On Monday, stock markets kept up their positive momentum from last week, as investors were willing to look on the bright side of all the economic uncertainties facing the world right now. As we've seen on many occasions in the past, the Nasdaq Composite (^IXIC -0.28%) led the way higher, but the S&P 500 (^GSPC 0.03%) also managed to climb more than 1%, and even the lagging Dow Jones Industrial Average (^DJI 0.16%) put in a solid performance.


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Data source: Yahoo! Finance.

The bear market in stocks in 2022 has taken its toll on everyone's finances, but older Americans who have invested all their lives have seen the value of their retirement nest eggs fall sharply this year. At the same time, expenses have gone up dramatically due to inflation, affecting retirees regardless of how much they have in savings.

Investors across the market are looking forward to the Tuesday release of the latest Consumer Price Index reading for August, as it will give another indicator of whether inflation has truly peaked. Yet for those receiving Social Security, the report has added significance, as you'll see below.

Inflation expectations come down

Nearly everyone expects the monthly inflation figures to show flat to slightly downward prices for August. Forecasts among economists are calling for a 0.1% drop in the CPI compared to July's figures.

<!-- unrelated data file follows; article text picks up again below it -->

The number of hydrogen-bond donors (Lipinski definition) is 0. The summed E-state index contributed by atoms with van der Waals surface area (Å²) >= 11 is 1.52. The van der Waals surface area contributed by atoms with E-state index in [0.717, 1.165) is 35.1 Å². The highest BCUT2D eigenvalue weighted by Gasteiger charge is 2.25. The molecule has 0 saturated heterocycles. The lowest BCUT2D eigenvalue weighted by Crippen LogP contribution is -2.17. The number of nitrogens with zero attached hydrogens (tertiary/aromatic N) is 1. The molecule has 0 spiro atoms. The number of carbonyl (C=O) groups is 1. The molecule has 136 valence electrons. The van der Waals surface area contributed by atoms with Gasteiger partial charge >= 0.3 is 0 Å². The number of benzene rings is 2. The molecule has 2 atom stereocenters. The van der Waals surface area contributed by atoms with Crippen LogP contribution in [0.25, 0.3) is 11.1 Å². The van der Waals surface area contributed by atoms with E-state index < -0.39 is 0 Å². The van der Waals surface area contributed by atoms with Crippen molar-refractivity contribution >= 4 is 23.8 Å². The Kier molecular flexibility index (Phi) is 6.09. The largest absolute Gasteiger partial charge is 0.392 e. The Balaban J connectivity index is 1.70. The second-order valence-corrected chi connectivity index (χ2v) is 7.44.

However, you can expect the headlines about the report to remain focused on the big year-over-year change in the figure. Even with that level of a drop, inflation over the past 12 months will remain at elevated levels above 8%. That's more than four times the 2% mark that the Federal Reserve typically sets as its baseline annual inflation target.

The good news for investors, though, is that year-over-year inflation is likely to be down a full percentage point from its highest levels above the 9% mark earlier this summer. That will further support the argument that inflationary pressures have already hit their peak. Moreover, if energy prices continue to fall -- as they have in the first couple weeks of September -- it could bring even lower inflation levels.

Why it matters for Social Security

Meanwhile, Americans receiving Social Security will also be watching the latest inflation figures closely. That's because the August report provides one of the three monthly numbers that go into determining how big a cost-of-living adjustment (COLA) Social Security will pay out starting in January.

Two Social Security cards and a $100 bill.

Image source: Getty Images.

In simplest terms, the Social Security Administration takes one measure of the CPI for July, August, and September and averages the three months' numbers together. It then compares the result to the average for the same period last year.

If inflation does indeed stay flat or ease lower in August, then it just about guarantees that the Social Security COLA won't reach the double-digit percentage figures that some have hoped to see. However, it would leave a roughly 9% boost to monthly benefits very much on the table.

Obviously, what the result is will be critical to those seniors living primarily on the income generated by Social Security. However, even those who've been successful in accumulating savings over their lifetimes are nervous about the volatile financial markets and the resulting hit to their portfolio balances. A slightly larger monthly check from Social Security could go a long way toward restoring confidence that at least one source of retirement income is reliable and able to stand up to inflationary pressures.